Technology For Taxi Drivers

With new and modern technology now beginning to find its way into our vehicles, devices such as sat navs and dashboard cameras have provided us with a means of recording journeys and as a useful resource as supporting evidence in insurance cases.

But could this also help from a business point of view? Drivers are now using technology to save money on their insurance policies; so can it be applied to taxi drivers and other hire & reward businesses such as coaches as well?

Can Tech Help Taxi Drivers?

Because of the unpredictable nature of their work both inside and outside of the vehicle, taxi drivers may find such technologies useful to record evidence and track driving progress which could help their taxi insurance claims go forward.

So if you’re a taxi fleet owner and you’re interested in using such technologies to reduce your premiums, what should you be looking for?

What Is A Dashcam?

Dashboard cameras (more commonly known as dashcams) are devices which can be attached to the windscreen of a car and record the view directly in front – either from the drivers point-of-view or as a general, centralised view.

Dashcams have increased in popularity in recent years, both as a fraud prevention method or for filming journeys for uploading and sharing to YouTube and other social networks. Dashcams can be attached within a car, or to helmets and handlebars in the case of motorcyclists and cyclists.

Dashboard cameras are now freely available from high street stores and many online stores. There are plenty of models to choose from, and they come with a multitude of features and resolutions to record in, so you’ve plenty to choose from. But there are still aspects to think about when choosing a device:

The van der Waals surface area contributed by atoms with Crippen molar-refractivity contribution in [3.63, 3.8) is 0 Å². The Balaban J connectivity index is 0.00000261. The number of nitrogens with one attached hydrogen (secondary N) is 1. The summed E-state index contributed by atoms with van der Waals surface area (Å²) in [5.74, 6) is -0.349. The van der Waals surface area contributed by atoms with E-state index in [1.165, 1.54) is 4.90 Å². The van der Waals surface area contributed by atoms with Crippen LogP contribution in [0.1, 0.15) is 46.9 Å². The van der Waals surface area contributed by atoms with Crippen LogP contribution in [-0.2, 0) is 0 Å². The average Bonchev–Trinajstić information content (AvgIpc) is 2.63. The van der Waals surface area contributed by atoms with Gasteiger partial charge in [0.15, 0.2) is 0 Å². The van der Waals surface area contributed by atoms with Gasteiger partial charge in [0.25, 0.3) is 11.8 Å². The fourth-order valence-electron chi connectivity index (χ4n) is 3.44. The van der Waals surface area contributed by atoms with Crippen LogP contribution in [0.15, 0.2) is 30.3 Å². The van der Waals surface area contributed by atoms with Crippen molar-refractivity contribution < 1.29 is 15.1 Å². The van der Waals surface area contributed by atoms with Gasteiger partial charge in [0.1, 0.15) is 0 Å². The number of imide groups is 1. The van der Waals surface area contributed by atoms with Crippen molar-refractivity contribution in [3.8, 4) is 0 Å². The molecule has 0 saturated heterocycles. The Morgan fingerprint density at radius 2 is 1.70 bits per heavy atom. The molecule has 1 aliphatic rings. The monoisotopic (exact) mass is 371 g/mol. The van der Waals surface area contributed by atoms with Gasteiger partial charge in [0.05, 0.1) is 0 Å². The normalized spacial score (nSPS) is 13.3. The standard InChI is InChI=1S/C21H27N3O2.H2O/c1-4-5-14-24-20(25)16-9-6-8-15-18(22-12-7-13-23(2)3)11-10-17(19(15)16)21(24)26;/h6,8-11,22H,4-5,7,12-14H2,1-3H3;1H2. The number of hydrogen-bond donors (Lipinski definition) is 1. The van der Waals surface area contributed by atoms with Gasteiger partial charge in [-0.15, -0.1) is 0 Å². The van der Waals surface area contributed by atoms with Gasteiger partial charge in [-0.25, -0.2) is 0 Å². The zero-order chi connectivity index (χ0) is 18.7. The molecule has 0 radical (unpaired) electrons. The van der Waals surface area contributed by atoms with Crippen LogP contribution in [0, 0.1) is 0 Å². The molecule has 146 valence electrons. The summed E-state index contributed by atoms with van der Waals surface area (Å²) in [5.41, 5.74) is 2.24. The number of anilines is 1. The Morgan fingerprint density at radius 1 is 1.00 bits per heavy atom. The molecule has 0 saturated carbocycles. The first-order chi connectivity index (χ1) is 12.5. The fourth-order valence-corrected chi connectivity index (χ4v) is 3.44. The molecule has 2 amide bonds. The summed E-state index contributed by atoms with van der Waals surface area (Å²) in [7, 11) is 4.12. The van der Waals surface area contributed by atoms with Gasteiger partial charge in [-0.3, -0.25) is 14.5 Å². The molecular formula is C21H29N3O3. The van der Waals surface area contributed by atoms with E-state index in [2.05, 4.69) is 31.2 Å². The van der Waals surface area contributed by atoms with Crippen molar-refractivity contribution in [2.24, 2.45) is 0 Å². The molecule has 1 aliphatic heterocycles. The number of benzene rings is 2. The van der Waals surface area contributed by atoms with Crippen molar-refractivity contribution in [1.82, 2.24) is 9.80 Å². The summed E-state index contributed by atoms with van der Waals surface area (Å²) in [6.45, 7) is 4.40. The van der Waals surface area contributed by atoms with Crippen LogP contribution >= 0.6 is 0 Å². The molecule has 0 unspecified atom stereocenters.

• Where can it be mounted? – most dashcams can be mounted to windows – much like a sat nav unit – or be attached by hanging from a rearview mirror to provide a good view and keep out of your eyeline while driving.
  • What power does it need? – many devices can be powered using your in-car cigarette lighter, or a USB-port if your vehicle has it
  • How much memory? – footage is stored to an onboard SD card you’ll get one initially with the camera, but if you’re looking to track over a long day it can be worth investing in a larger memory card to save on costs in future
  • What does it record? – dashcams can range in quality from recording videos to having built-in gyroscopes that measure g-force and can keep vital footage clear even against sudden jolts caused by breaking in the event of an incident.
  • Can I record at night? – some dashcams will allow you to record clearly at night which can be handy for taxi drivers as they work all times of the day, but you may need to invest in a higher-spec model to get good quality footage